Hydrological Processes, Volume 34, Issue 8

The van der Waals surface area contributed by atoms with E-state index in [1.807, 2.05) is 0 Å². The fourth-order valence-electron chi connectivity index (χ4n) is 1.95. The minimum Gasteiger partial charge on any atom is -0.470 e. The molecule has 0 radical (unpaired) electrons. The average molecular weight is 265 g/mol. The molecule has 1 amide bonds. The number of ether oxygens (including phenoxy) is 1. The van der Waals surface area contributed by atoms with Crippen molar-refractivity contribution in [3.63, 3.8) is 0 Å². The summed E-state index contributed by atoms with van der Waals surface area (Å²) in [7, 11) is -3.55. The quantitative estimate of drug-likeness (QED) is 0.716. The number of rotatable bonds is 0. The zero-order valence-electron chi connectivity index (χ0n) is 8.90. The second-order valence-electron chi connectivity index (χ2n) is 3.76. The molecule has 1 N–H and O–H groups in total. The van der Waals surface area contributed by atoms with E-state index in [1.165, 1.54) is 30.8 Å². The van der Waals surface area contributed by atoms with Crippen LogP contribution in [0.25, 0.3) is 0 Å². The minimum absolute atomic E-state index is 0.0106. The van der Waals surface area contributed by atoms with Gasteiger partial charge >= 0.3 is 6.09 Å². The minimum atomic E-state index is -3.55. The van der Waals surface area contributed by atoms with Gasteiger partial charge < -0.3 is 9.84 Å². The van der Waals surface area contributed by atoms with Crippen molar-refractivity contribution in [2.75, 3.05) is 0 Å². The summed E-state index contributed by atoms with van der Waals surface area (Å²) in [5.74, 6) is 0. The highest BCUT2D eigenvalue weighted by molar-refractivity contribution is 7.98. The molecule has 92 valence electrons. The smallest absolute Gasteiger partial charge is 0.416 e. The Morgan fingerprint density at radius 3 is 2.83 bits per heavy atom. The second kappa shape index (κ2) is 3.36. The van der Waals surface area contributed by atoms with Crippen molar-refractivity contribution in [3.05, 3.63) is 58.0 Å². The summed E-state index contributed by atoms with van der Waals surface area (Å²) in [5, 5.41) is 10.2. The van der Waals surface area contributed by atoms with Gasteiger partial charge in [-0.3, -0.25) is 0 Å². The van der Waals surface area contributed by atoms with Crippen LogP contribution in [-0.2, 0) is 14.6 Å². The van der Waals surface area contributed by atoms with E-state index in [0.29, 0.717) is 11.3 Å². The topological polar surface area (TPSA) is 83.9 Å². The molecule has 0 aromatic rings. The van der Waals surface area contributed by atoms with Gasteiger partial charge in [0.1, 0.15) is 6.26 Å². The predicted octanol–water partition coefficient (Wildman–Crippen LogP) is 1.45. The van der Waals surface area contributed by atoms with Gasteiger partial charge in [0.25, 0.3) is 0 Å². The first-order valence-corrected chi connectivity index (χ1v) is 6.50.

A new flow for Canadian young hydrologists: Key scientific challenges addressed by research cultural shiftsCaroline Aubry-Wake1, Lauren D. Somers2,3, Hayley Alcock4, Aspen M. Anderson5, Amin Azarkhish6, Samuel Bansah7, Nicole M. Bell8, Kelly Biagi9, Mariana Castaneda-Gonzalez10, Olivier Champagne9, Anna Chesnokova10, Devin Coone6, Tasha-Leigh J. Gauthier11, Uttam Ghimire6, Nathan Glas6, Dylan M. Hrach11, Oi Yin Lai14, Pierrick Lamontagne-Halle3, Nicolas R. Leroux1, Laura Lyon3, Sohom Mandal12, Bouchra R. Nasri13, Natasa Popovic11, Tracy. E. Rankin14, Kabir Rasouli15, Alexis Robinson16, Palash Sanyal17, Nadine J. Shatilla9, 18, Brandon Van Huizen11, Sophie Wilkinson9, Jessica Williamson11, Majid Zaremehrjardy191 Centre for Hydrology, University of Saskatchewan, Saskatoon, SK, Canada2 Civil and Environmental Engineering, Massachusetts Institute of Technology, MA, USA3 Department of Earth and Planetary Sciences, McGill University, Montreal QC4 Department of Natural Resource Science, McGill University, Montreal, QC, Canada5 Department of Earth Sciences, Simon Fraser University, Burnaby, BC, Canada6 School of Engineering, University of Guelph, Ontario, ON, Canada7 Department of Geological Sciences, University of Manitoba, Winnipeg, Canada8 Centre for Water Resources Studies, Department of Civil & Resource Engineering, Dalhousie University, Halifax, NS, Canada9 School of Geography and Earth Sciences, McMaster University, Hamilton, ON, Canada.10 Department of Construction Engineering, Ecole de technologie superieure, Montreal, QC, Canada11 Department of Geography & Environmental Management, University of Waterloo, Waterloo, ON, Canada12 Department of Geography and Environmental Studies, Ryerson University, Toronto, ON, Canada13 Department of Mathematics and Statistics, McGill University, Montreal, Qc, Canada14 Geography Department, McGill University, Montreal, QC, Canada15 Meteorological Service of Canada, Environment and Climate Change Canada, Dorval, QC, Canada16 Department of Geography and Planning, University of Toronto, Toronto, ON17 Global Institute for Water Security, University of Saskatchewan.18 Lorax Environmental Services Ltd, Vancouver, BC, Canada.19 Department of Earth and Atmospheric Sciences, University of Alberta, Edmonton, AB, Canada